| Quote #1
Sampson doesn't have a good reason to insult the Montagues' servants – he's basically looking to stir up trouble because his masters (the Capulets) are feuding with the Montagues. The funny thing is, Sampson's too much of a coward to own up to his silly gesture because the "law" won't be on his "side" if his thumb biting causes a big old brawl (he doesn't want to get busted for causing a fracas).
It doesn't get any more ridiculous than this, folks, which seems to be Shakespeare's point. The Capulet/Montague feud, which has obviously trickled down to involve their servants, is completely absurd. Just like Sampson's thumb biting.
| Quote #2
Fed up with Romeo's lovesick moping for Rosaline and his claim that he had a steamy "dream" the night before, Mercutio taunts his buddy by saying that Queen Mab must have paid him a visit. (Queen Mab is a tiny fairy that brings dreams to lovers like Romeo and you can read more about her in "Symbols.") Mercutio also informs Romeo that dreams "are the children of an idle brain," which is another way of saying that Romeo is an idiot and his dreams about Rosaline are ridiculous (1.4.12). Given the context of the speech, it seems like Mercutio is suggesting that, like Queen Mab, dreams (especially Romeo's) are small and insignificant.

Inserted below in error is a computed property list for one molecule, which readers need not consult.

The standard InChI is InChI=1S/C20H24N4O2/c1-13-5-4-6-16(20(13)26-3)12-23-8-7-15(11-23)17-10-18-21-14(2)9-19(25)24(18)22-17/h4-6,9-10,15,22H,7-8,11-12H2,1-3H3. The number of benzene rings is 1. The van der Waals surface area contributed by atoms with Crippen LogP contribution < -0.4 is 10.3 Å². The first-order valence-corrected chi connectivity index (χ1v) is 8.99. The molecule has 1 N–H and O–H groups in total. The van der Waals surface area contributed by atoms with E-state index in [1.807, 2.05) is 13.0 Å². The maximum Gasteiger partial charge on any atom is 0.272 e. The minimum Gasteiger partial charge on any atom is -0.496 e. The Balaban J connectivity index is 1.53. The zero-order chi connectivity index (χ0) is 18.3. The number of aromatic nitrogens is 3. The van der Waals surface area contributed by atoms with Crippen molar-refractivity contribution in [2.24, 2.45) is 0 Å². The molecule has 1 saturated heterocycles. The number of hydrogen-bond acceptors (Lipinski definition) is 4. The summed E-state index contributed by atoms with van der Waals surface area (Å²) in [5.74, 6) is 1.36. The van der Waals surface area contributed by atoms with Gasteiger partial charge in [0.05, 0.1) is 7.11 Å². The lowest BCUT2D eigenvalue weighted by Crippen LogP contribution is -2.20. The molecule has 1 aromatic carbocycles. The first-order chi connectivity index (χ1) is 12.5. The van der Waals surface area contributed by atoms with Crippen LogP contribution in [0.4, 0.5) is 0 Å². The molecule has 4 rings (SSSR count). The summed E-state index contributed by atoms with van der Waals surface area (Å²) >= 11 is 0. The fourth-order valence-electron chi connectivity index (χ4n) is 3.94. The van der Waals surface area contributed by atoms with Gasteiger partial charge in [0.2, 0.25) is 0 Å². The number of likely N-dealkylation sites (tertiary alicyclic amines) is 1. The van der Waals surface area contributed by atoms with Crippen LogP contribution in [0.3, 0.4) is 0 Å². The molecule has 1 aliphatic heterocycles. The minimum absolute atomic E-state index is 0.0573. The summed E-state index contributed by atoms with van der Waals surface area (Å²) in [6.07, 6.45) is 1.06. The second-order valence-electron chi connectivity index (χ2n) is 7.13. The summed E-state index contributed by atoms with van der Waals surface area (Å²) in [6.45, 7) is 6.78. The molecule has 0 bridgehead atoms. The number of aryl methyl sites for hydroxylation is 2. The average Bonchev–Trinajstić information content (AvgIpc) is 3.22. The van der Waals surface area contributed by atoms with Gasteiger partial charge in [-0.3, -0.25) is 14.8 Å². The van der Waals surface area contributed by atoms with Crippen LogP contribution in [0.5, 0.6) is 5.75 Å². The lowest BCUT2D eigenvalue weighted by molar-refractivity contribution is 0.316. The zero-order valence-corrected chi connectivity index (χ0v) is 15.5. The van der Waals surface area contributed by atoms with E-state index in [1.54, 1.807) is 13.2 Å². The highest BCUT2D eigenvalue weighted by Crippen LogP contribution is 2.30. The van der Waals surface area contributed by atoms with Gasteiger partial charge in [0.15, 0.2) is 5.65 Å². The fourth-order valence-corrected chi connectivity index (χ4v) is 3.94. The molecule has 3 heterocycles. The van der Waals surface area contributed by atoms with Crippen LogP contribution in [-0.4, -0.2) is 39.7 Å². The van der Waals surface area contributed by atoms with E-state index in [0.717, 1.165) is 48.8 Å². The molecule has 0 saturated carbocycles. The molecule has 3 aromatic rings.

But Mercutio isn't the only one to point out when his pal is behaving foolishly. Romeo criticizes Mercutio's crazy rant when he yells "Peace, peace, Mercutio, peace! Thou talk'st of nothing."
| Quote #3
Tybalt is quite the bully, don't you think? He's also incredibly rash – after spotting Romeo and the Capulet ball, he calls for his sword and is about to pummel Romeo, until Lord Capulet steps in and calms him down, that is.